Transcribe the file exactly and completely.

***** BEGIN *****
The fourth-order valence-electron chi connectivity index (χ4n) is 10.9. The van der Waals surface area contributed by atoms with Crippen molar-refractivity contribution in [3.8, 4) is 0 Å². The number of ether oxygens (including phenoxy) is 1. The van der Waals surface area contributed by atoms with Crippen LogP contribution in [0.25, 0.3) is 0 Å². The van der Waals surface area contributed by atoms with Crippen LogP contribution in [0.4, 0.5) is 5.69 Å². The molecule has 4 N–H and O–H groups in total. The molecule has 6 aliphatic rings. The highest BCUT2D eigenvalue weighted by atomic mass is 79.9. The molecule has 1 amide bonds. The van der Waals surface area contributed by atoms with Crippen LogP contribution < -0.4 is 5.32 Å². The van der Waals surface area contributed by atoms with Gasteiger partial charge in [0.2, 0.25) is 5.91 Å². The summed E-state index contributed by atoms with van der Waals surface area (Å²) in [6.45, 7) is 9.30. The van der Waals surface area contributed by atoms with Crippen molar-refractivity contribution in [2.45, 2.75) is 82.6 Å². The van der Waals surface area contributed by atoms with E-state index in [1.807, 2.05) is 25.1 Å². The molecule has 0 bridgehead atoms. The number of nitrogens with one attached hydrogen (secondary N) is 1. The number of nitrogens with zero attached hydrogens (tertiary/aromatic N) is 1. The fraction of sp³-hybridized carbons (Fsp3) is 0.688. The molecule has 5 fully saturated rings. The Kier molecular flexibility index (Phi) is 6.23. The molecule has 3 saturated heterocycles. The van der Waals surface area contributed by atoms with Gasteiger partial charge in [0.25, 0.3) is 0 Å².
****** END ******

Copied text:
The fourth-order valence-electron chi connectivity index (χ4n) is 10.9. The van der Waals surface area contributed by atoms with Crippen molar-refractivity contribution in [3.8, 4) is 0 Å². The number of ether oxygens (including phenoxy) is 1. The van der Waals surface area contributed by atoms with Crippen LogP contribution in [0.25, 0.3) is 0 Å². The van der Waals surface area contributed by atoms with Crippen LogP contribution in [0.4, 0.5) is 5.69 Å². The molecule has 4 N–H and O–H groups in total. The molecule has 6 aliphatic rings. The highest BCUT2D eigenvalue weighted by atomic mass is 79.9. The molecule has 1 amide bonds. The van der Waals surface area contributed by atoms with Crippen LogP contribution < -0.4 is 5.32 Å². The van der Waals surface area contributed by atoms with Gasteiger partial charge in [0.2, 0.25) is 5.91 Å². The summed E-state index contributed by atoms with van der Waals surface area (Å²) in [6.45, 7) is 9.30. The van der Waals surface area contributed by atoms with Crippen molar-refractivity contribution in [2.45, 2.75) is 82.6 Å². The van der Waals surface area contributed by atoms with E-state index in [1.807, 2.05) is 25.1 Å². The molecule has 0 bridgehead atoms. The number of nitrogens with one attached hydrogen (secondary N) is 1. The number of nitrogens with zero attached hydrogens (tertiary/aromatic N) is 1. The fraction of sp³-hybridized carbons (Fsp3) is 0.688. The molecule has 5 fully saturated rings. The Kier molecular flexibility index (Phi) is 6.23. The molecule has 3 saturated heterocycles. The van der Waals surface area contributed by atoms with Gasteiger partial charge in [0.25, 0.3) is 0 Å².